To clarify, this isn’t intended as a defence of Jackson, but for all the reasons one might not like him, or might think the media were too hard on Dotcom, the situations are not, in my view, comparable. There are contextual elements some of which intensify the claims against Dotcom and distinguish the circumstances, although I’m open to hear what others might think, i.e. are there features that are comparable that I haven’t raised?

 

Mana invite Dotcom to AGM

The Mana Party Executive have extended an invitation to Kim Dotcom to speak to its membership at their upcoming AGM.

Annette 1

Link to post here.

While I’m not a member of Mana, I still find the invitation troublesome.

Perhaps I’m naïve. I’ve never been a member of a political party and as such have never attended an AGM in this respect. Maybe this kind of thing is the norm.

But while Mana insist that any possibility of a merger is to be decided by members and not as a result of a unilateral decision made by the Exec, the image below tells a different story.

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Link to post available here.

Given that the image is publicly posted on an Exec members Facebook wall, I get the impression that the outcome of a merger has been predetermined, and that Dotcoms attendance at the AGM is simply a symbolic gesture to give the appearance of a democratic process in play.  Also note, the representation of Dotcom rather than any reference to the Internet Party.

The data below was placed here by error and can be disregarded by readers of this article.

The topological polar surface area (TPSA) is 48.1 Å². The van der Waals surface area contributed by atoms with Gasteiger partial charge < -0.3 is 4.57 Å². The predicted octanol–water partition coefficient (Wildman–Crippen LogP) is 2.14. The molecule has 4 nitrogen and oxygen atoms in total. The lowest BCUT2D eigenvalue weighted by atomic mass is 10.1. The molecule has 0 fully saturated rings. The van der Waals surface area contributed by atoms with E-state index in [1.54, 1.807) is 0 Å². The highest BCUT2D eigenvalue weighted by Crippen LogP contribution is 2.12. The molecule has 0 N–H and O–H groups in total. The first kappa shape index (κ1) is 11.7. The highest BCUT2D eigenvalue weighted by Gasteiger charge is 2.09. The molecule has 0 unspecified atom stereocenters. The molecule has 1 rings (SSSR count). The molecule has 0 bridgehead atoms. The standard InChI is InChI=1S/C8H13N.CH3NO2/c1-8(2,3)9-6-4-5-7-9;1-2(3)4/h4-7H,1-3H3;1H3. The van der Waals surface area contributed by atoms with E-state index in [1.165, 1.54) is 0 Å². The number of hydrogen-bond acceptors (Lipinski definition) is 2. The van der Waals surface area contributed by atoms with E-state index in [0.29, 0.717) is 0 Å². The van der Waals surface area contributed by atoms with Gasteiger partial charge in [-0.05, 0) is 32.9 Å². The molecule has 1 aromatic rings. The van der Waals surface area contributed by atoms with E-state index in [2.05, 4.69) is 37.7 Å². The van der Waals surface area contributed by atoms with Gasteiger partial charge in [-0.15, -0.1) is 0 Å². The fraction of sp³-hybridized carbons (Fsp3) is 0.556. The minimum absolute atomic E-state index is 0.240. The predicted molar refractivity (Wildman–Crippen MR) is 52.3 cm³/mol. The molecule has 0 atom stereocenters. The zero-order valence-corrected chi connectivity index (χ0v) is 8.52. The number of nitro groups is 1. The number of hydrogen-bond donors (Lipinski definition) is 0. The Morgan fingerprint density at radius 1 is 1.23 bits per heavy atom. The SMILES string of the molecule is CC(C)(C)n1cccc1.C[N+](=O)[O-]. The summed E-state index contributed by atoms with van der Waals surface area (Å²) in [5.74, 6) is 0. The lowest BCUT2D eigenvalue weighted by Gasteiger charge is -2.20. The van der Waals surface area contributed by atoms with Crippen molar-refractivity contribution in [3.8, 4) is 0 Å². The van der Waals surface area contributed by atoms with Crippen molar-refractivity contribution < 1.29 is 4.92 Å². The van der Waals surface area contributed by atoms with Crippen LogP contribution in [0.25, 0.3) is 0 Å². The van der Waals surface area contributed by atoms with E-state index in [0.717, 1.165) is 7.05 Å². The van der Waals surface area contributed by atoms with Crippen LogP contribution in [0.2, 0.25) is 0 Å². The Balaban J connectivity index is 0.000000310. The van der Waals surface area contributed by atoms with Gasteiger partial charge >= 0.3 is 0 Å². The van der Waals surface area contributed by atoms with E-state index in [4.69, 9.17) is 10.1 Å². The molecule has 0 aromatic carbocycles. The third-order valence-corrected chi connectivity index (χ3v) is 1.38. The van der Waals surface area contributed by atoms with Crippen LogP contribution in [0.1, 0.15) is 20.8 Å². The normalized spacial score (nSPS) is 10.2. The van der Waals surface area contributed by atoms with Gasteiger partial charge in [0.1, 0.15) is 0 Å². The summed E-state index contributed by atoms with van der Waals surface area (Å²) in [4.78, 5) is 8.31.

The invitation appears to be an intention to reinforce or promote an existing relationship between Mana and Dotcom, rather than to ascertain the concerns of or to understand Mana members as postulated in the media advisory above.

Additionally, Dotcom’s  attendance  could be seen as an attempt to influence the decisions of the membership.

In my view, members should be free from any influence to discuss the matter with a clear mind and in an environment where members can express any dissent freely and without fear of reprisal.  Dotcom’s attendance may actually discourage some members  from speaking their minds, moreover,  others may not feel comfortable attending the AGM at all.

Because the Dotcom merger issue is the most controversial among Mana’s members, I would have expected the Exec to act more cautiously in handling this matter. As it stands, its possible to construe Dotcom’s attendance as the Exec forestalling dissent to ensure they get their [the Exec’s] desired outcome.

Too much of a Nazi thing?